I listened to the episode of MBMBAM the other day where they interviewed Patrick Rothfuss, and he had an interesting comment on a question about where to start with worldbuilding for a fantasy book or D&D campaign. He pointed out that in J. R. R. Tolkien's books, he barely develops the magic system at all. Gandalf's powers as a wizard are left completely vague, and in comparison to an author like Rothfuss himself or someone like N. K. Jemisin, there's basically zero discussion of the physics or science behind “magic” in Middle Earth. Admittedly I'm not much of a fan of Tolkein, but from what I have read of his work, to even say he has a magic system would be an overstatement, although he does use magic.
But of course he clearly has put hours upon hours of effort into geography, history, wars, and linguistics in his books—because those are the topics that interest him and what he is, in Rothfuss' words, “a nerd for”. And as we all know, his enthusiasm and devotion to those topics comes through in his works and as a result they're excellent (or at least enjoyable to some people who are nerds for similar things!). Nobody would read Tolkien and come away from it saying “Wow, he really didn't do much work on his magic system, did he?!”
(By contrast, Rothfuss' books have, in his own words, an emphasis on “hard sciences”, currency, and economics, because those are his interests. And while Jemisin's worlds are very rich in many domains, a lot of her worldbuilding focuses on axes of oppression, essentially.)
I've always thought of myself as not much of a worldbuild-er type of author, but Rothfuss' comments made me rethink that. The novel I'm currently working on, Valentile's Knife, doesn't have a hugely fleshed out world and isn't what I would have previously thought of as a masterpiece of worldbuilding. But like... I'm a nerd about psychology, sociology, queerness, and disability, and all of those interests come out in the worldbuilding I did (and am doing) for this novel.
The geography of the world is vague (and only fleshed out locally); I faked linguistics with neural nets (which turned out to be much more fun and intellectually stimulating than conlanging would have been!), and I haven't given more than a passing thought to commerce and economics. These are all (well, besides economics) aspects of worldbuilding I've forced myself into in the past. I have only ever abandoned one novel since I started finishing novels, and that was one I pushed myself to worldbuild really hard in ways that were not interesting to me. There were other mistakes made with that one, but a big chunk of it was that when I planned it, I created a big, complicated, fleshed-out world for the main character to run around in, that had basically nothing I actually found interesting in it. The main character was to spend 95% of the novel physically separated from his lover and everyone else he had an intimate relationship with.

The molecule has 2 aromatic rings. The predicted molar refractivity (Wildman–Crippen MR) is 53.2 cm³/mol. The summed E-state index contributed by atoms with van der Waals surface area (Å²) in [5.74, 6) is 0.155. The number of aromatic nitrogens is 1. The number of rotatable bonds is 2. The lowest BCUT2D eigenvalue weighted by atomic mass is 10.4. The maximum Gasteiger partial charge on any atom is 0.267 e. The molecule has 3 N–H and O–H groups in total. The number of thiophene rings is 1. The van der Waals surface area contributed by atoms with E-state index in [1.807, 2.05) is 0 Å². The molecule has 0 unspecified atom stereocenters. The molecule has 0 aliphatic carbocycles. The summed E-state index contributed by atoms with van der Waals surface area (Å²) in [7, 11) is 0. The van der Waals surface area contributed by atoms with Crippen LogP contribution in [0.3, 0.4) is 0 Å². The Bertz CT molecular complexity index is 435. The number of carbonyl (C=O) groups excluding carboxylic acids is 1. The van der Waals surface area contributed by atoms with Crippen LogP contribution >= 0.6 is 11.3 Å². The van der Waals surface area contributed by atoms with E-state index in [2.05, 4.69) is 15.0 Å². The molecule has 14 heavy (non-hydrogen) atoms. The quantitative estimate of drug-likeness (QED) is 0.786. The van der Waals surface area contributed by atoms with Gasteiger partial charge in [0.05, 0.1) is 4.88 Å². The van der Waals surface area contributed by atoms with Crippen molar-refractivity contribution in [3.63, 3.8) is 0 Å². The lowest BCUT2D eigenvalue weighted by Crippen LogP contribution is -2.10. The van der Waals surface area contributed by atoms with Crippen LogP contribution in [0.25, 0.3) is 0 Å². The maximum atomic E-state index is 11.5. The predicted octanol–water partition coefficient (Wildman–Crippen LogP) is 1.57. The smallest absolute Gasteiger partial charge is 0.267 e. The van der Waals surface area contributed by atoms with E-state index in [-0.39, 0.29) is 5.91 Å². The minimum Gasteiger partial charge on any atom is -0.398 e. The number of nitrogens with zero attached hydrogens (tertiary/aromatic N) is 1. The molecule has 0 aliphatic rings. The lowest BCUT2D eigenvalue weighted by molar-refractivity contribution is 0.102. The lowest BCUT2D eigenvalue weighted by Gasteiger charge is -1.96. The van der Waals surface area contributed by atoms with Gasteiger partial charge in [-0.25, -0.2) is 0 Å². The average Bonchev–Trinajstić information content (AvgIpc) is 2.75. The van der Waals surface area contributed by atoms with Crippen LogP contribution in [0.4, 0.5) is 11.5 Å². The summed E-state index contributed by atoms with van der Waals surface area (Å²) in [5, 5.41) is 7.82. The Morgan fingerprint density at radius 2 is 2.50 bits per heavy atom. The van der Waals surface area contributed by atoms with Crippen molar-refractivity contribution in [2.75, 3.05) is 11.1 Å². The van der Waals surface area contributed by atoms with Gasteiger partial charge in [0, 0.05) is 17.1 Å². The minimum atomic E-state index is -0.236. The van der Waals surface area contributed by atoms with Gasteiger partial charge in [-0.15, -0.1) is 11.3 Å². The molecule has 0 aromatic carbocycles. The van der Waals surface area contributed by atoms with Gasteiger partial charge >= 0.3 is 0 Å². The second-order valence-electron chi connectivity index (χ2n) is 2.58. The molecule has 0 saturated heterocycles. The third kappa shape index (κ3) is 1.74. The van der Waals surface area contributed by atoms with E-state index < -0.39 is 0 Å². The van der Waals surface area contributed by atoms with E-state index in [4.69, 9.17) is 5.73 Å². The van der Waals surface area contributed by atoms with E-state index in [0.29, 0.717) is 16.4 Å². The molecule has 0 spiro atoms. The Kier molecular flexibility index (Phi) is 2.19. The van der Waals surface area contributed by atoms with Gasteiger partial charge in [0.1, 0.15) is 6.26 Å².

This was a disaster. Ultimately the thing I'm the most a nerd about is intimate relationships. I'm a lonely, queer, affection-seeking autistic with attachment issues and relationship-related trauma (and don't I make myself sound like a fun time! I also like long walks on the beach!), so of course I'm fascinated by topics like queerness, abuse, psychology, disability, and how all these affect our most intimate romantic and familial relationships. I like linguistics, and I can muster up a passing interest in geography, but I don't make time in my day for those things the way I do for those other topics. That novel started out lifeless, did not improve over the course of the first 30 or 40k words I wrote of it, and ended up abandoned.
By contrast, the novel that first made me kind of sit up and say “I think I actually have something here” was one where most of the worldbuilding revolved around gender and disability—and their effect on the relationship between two autistic(-coded, it was Fantasy Autism) main characters.
My latest WIP, Valentile's Knife, which I'm very excited about, is narrowly focused on the relationship between Valentile and Gilleashar, who are together and interacting throughout nearly the entire book. Almost all of the worldbuilding grows out of examining that one relationship, and this has produced probably the richest and most interesting setting (to me, of course) I've ever written in. The social interactions and intimate relationships in Valentile's Knife revolve around an idiosyncratic hierarchical system of division within families, and there are worldbuilding details related to the structure of the “nuclear” family across different cultures, who has children and when, etc. There's a lot of meaning embedded in who knows sign language, who uses it, and when. Gender and sex are both wildly different in Calonheil and Almeredh than in the familiar world, and this has meaningful and complex ramifications for the characters as well.
I didn't think of this as worldbuilding at first because a lot of it directly pertains to sex and romance and the interpersonal side of things. I barely think of it as worldbuilding because it feels like an extension of character building: I'm creating a framework building out from pre-existing characters to enrich and support the relationships they have with each other, and to give myself a space to play with them and, you know, make 'em kiss.
But it is worldbuilding. Not only is it worldbuilding, but it's worldbuilding I'm very excited about and motivated by! And I think it's intellectual and nuanced worldbuilding despite the romantic, interpersonal, “mushy” bent of it all. Maybe not in quite the same way as the worldbuilding of, e.g., Hannu Rajaniemi, but still.
Basically what I'm saying here is: It's time we owned up to the fact that whatever genius invented the ABO AU is on Tolkien's level, and we all just have to deal with that.